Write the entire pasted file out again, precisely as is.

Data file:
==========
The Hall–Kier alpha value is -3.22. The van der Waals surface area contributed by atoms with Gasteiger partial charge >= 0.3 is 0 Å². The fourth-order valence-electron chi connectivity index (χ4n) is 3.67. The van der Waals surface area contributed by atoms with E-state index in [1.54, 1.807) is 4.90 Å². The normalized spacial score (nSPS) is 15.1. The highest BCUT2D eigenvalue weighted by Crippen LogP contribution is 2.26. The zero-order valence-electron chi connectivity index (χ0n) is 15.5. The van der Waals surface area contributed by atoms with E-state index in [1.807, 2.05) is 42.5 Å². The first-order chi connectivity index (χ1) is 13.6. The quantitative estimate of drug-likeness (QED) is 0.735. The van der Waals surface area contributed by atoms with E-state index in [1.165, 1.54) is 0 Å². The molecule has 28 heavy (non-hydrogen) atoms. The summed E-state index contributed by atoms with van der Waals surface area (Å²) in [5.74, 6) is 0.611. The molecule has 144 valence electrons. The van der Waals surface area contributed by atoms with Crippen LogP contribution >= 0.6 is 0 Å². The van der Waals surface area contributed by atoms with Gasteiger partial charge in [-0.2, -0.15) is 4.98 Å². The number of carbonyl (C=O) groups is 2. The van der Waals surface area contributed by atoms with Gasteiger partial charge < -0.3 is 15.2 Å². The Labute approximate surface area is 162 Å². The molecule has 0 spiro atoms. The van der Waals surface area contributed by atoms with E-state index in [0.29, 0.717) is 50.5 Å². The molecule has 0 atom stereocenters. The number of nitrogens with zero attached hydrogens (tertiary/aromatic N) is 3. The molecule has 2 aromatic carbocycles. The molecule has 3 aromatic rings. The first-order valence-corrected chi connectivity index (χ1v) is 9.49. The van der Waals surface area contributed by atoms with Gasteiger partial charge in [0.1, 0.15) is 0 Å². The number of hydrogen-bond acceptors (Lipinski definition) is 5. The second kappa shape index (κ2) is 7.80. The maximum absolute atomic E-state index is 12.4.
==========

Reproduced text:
The Hall–Kier alpha value is -3.22. The van der Waals surface area contributed by atoms with Gasteiger partial charge >= 0.3 is 0 Å². The fourth-order valence-electron chi connectivity index (χ4n) is 3.67. The van der Waals surface area contributed by atoms with E-state index in [1.54, 1.807) is 4.90 Å². The normalized spacial score (nSPS) is 15.1. The highest BCUT2D eigenvalue weighted by Crippen LogP contribution is 2.26. The zero-order valence-electron chi connectivity index (χ0n) is 15.5. The van der Waals surface area contributed by atoms with E-state index in [1.807, 2.05) is 42.5 Å². The first-order chi connectivity index (χ1) is 13.6. The quantitative estimate of drug-likeness (QED) is 0.735. The van der Waals surface area contributed by atoms with E-state index in [1.165, 1.54) is 0 Å². The molecule has 28 heavy (non-hydrogen) atoms. The summed E-state index contributed by atoms with van der Waals surface area (Å²) in [5.74, 6) is 0.611. The molecule has 144 valence electrons. The van der Waals surface area contributed by atoms with Crippen LogP contribution >= 0.6 is 0 Å². The van der Waals surface area contributed by atoms with Gasteiger partial charge in [-0.2, -0.15) is 4.98 Å². The number of carbonyl (C=O) groups is 2. The van der Waals surface area contributed by atoms with Gasteiger partial charge < -0.3 is 15.2 Å². The Labute approximate surface area is 162 Å². The molecule has 0 spiro atoms. The van der Waals surface area contributed by atoms with E-state index in [0.29, 0.717) is 50.5 Å². The molecule has 0 atom stereocenters. The number of nitrogens with zero attached hydrogens (tertiary/aromatic N) is 3. The molecule has 2 aromatic carbocycles. The molecule has 3 aromatic rings. The first-order valence-corrected chi connectivity index (χ1v) is 9.49. The van der Waals surface area contributed by atoms with Gasteiger partial charge in [0.1, 0.15) is 0 Å². The number of hydrogen-bond acceptors (Lipinski definition) is 5. The second kappa shape index (κ2) is 7.80. The maximum absolute atomic E-state index is 12.4.